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Economy

China shed 40%-plus more steel capacity than planned in 2016

Moves lifted domestic earnings and responded to foreign critics

Miao Wei, China's industry and information technology minister.

BEIJING -- China eliminated 65 million tons of crude steel production capacity last year, blowing past its original goal of 45 million tons by more than 40%, as part of an ongoing campaign and in answer to criticism from abroad.

Miao Wei, minister of industry and information technology, reported the reduction Friday.

Annual crude steel capacity came to around 1.2 billion tons at the end of 2015, making last year's cuts amount to a roughly 5% reduction.

The administration of President Xi Jinping has made cutting capacity a priority, and local officials have vied for the central government's approval by pushing businesses in their jurisdiction to make big reductions. The major steelmaking provinces of Hebei and Liaoning both slashed capacity.

Companies have also been consolidating facilities amid an industry reshuffle. China Baowu Steel Group, recently born from the merger of the state's Baosteel Group and Wuhan Iron and Steel with the central government's backing, has accelerated the scrapping of old equipment. As a result, the price of major steel materials used in construction had risen to 70-80% of year-earlier levels at the end of 2016, and steelmakers' total profits tripled on the year.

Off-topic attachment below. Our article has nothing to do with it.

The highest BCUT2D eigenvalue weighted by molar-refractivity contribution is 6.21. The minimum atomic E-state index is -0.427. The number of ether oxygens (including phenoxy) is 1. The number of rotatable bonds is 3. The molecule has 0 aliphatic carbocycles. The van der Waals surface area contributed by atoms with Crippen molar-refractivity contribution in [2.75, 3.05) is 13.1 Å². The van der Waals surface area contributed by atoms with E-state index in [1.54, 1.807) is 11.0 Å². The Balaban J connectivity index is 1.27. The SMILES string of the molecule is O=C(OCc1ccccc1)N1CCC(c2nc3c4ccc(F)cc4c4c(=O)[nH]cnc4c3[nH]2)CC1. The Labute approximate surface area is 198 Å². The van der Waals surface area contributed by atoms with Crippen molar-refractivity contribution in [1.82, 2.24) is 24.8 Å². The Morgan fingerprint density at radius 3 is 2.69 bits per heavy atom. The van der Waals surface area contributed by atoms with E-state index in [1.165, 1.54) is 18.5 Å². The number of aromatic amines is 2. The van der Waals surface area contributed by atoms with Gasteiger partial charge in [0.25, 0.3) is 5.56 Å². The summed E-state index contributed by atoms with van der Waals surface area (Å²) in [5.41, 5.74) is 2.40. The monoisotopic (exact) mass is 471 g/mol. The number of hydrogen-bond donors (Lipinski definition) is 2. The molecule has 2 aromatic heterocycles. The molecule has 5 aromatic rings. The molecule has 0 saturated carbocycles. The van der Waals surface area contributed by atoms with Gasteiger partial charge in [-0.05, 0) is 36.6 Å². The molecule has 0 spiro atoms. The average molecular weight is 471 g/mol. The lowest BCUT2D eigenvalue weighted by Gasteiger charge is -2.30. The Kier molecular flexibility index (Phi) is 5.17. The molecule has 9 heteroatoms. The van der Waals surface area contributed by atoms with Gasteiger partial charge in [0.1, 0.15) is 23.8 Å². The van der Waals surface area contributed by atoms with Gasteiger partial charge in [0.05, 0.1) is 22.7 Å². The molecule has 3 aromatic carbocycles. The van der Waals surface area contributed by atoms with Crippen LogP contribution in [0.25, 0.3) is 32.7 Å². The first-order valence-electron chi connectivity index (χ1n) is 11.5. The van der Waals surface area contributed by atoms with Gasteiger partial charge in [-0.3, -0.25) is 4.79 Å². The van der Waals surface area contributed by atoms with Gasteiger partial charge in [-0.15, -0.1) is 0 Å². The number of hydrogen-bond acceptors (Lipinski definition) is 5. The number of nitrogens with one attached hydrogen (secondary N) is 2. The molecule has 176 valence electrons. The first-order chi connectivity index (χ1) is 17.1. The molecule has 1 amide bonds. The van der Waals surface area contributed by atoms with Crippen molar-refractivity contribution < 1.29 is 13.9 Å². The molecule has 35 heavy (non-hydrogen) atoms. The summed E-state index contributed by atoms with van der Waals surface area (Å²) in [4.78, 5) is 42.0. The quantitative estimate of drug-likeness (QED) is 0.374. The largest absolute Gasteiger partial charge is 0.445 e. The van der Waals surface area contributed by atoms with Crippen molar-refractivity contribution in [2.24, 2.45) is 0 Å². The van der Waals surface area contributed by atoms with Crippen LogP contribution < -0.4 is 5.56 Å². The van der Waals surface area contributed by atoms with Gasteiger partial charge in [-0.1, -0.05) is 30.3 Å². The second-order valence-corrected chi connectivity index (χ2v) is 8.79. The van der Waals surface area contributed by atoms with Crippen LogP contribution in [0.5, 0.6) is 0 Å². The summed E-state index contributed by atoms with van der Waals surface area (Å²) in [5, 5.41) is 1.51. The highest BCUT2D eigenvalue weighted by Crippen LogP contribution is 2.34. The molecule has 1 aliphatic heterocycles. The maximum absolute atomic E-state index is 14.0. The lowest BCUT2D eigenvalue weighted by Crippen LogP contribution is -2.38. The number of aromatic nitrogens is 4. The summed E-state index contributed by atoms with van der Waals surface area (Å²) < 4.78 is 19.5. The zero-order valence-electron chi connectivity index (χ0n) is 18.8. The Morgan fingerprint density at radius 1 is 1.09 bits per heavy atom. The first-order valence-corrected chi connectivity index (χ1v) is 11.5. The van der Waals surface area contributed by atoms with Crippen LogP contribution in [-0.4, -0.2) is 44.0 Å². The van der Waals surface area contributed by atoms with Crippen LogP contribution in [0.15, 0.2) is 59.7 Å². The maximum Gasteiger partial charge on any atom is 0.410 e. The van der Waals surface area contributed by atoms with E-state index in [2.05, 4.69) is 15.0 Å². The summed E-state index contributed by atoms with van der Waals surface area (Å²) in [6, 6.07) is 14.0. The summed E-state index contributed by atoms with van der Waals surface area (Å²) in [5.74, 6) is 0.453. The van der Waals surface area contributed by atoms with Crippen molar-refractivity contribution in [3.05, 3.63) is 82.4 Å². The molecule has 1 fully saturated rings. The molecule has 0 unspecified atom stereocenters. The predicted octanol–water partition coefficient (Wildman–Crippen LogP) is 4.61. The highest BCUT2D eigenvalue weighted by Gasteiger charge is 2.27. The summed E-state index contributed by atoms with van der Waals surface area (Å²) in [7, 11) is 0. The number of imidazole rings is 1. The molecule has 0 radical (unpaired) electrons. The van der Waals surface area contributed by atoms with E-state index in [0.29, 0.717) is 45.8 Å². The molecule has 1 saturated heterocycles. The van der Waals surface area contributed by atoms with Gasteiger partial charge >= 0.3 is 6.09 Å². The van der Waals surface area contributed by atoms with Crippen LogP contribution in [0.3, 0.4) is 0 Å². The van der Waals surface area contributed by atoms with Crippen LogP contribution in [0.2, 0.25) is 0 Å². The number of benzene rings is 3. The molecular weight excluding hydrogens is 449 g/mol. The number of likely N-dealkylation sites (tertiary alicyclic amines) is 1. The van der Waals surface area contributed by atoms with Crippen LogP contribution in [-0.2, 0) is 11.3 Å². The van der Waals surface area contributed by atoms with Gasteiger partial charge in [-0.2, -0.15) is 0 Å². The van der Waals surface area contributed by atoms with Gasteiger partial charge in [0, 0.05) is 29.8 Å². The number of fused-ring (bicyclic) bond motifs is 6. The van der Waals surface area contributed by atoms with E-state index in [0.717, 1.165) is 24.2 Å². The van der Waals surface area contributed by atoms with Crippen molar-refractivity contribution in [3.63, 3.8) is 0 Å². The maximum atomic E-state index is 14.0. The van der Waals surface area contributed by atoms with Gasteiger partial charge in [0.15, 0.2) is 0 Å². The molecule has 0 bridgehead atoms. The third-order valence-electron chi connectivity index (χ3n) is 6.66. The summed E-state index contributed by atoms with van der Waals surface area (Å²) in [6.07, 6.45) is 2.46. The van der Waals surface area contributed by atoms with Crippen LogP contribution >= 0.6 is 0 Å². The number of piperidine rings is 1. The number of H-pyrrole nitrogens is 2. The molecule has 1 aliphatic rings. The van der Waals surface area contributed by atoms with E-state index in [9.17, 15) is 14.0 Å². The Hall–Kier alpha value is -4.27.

The reduction also lifted steel prices overseas, showing other countries that China was responding to their requests to curb production. The government intends to keep accelerating the cuts. It left itself some wiggle room with a plan to eliminate 100 million tons to 150 million tons of capacity by 2020 but is now explicitly aiming near the top of the range with a target of 140 million tons.

Miao also commented on U.S. President Donald Trump's pressuring of companies to move production to American shores. "Businesses place their factories in line with low costs, market size and the supply chain," he said. "It's not for governments to dictate."

The government is keeping a close eye on Trump's economic policies, "but they won't affect the growth of the Chinese manufacturing sector," Miao said, noting that "factory placement doesn't change based on the whims of a few people."

"China's liberalization policy is here to stay and will continue to encourage many foreign-owned enterprises to expand operations here," he said.

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